interview: gareth liddiard, the drones
That’s the Carl Sagan quote that Gareth Liddiard of The Drones paraphrases to explain the music on the band’s sixth studio album, I Sea Seaweed. If I’d been hoping to get a solid answer about the album’s concept, I would have been disappointed. ‘There’s not really a story’, Gareth tells me. ‘It’s more in the approach to the writing – more of a figurative dreamscape, waking dream type thing, that’s less specific and more universal’. He continues, clearly trying to establish some kind of shared understanding. ‘You know how dreams are kind of irrational and don’t make much sense, but can still be moving? It’s kind of like that’.
What you have in Gareth Liddiard is a man who clearly understands just how powerful music is, and how responsible a musician is for creating meaning.
Well regarded as one of the most powerful and emotive songwriters in the country, it’s clear that what drives Gareth and in turn the rest of the band, is the desire to establish a connection with their audience – a connection that goes beyond enjoying a song for four minutes. He explains why he writes songs with such powerful stories behind them by despairing of others who don’t. ‘When lyrics are not that important, I think that’s weird. If you’re going to sing, you should sing something worthwhile and you should connect. I’m not one of those people who do it for myself – I need to connect’. He likes that kind of music himself, the kind in which the lyrics create such a story that you almost feel you’re living in the song. He cites Leonard Cohen as one of the people who’ve influenced him to write this way, although in the beginning it was just ‘a reaction to people not writing like that’. What may have started out as a reaction has become the backbone of the band, with The Drones known for songs that invoke much more than a feeling, instead telling stories of loss, struggle and endurance, all set against a vivid Australian backdrop.
I was wrong, though, in believing that the distinctively Australian aesthetic has always been a purposeful move. Gareth gives the impression that he is not at all a planner, and he uses this to answer my question about the direction of the band, and a stint in the UK trying to make their very Australian music work. ‘It’s never been a conscious thing [the Australian songwriting]. I’ve never imposed ideas on what I do. I’m kind of lazy so things just tend to happen by themselves organically. It’s like riding a wave. You don’t make the wave, you just get on it’.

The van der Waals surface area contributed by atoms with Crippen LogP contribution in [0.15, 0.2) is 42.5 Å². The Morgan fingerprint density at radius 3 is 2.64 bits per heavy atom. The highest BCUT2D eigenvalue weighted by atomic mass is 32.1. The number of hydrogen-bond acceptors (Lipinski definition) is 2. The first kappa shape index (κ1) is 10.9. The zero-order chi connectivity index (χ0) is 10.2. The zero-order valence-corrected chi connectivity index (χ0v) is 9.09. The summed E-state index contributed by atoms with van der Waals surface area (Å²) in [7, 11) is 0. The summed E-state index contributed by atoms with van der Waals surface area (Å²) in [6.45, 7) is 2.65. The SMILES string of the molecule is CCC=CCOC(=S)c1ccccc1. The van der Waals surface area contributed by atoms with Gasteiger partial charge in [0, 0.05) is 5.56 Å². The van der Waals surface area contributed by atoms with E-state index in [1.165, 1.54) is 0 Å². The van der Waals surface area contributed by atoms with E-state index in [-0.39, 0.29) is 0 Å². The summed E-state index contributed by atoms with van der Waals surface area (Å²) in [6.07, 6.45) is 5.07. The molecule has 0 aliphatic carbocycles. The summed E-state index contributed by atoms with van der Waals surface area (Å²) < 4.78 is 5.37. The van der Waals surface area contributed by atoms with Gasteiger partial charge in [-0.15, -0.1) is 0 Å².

Imagined or not, this laziness certainly hasn’t hampered the band. The new album has been met with the kind of critical acclaim that can just as easily evade a band coming off a break. When he speaks on the album’s reception, Gareth is as humble as you’d expect. ‘I’m always surprised and we’re always surprised. You make an album and you don’t know what you’ve got until you’ve finished. You reach a level that’s not shit and then you go and put it out and you can’t expect everyone to like it every time’.
Although the album is enjoying similar success to their earlier works, there’s a definite change to how The Drones are making music. Lyrics and melody dance around each other in a new way and there seems to be a shift towards comfortable silences. It’s not as noisy. Gareth confirms that this was a conscious move, and talks briefly about the music the band used to make. ‘Early on it was crazy, out of control and totally off the rails. It had a lot of energy because we were younger – it had moments that were totally psychotic and were driven by emotion. As you get older you tend to those emotions and you become more of a cerebral animal’.
Clearly, The Drones care deeply about making music that avoids that self-indulgence that often befalls rock bands. ‘You need to understand that someone’s listening and that you can’t have this hostile mess the whole time, it’s too self indulgent. It’s kind of got to be fucked up and weird but at the same time you’ve got to want to listen to it’.
This kind of respect for fans extends to how Gareth believes a live show should be played. He speaks about the Washington, D.C. band, Fugazi, praising their live presence. ‘We’d go and see them and their live gigs were amazing because they didn’t just go out and launch into a song. They’d walk out and scratch their arses and adjust their mic stands and get to know you. They’d talk to the crowd for 10 minutes and make everyone feel like they’re in the room together. When that happens there’s no separation, it’s a party and everyone’s involved’. This audience connection is obviously what drives Gareth to do what he does, and he touches on it once more before the end of our chat. ‘It’s a special feeling, that connection’, he says. ‘And that’s what music was 100 000 years ago. That’s what it would have been’.
The Drones kick off their I Sea Seaweed national tour on the 11th of April in Queensland, before heading to Perth, Adelaide, Melbourne and Sydney.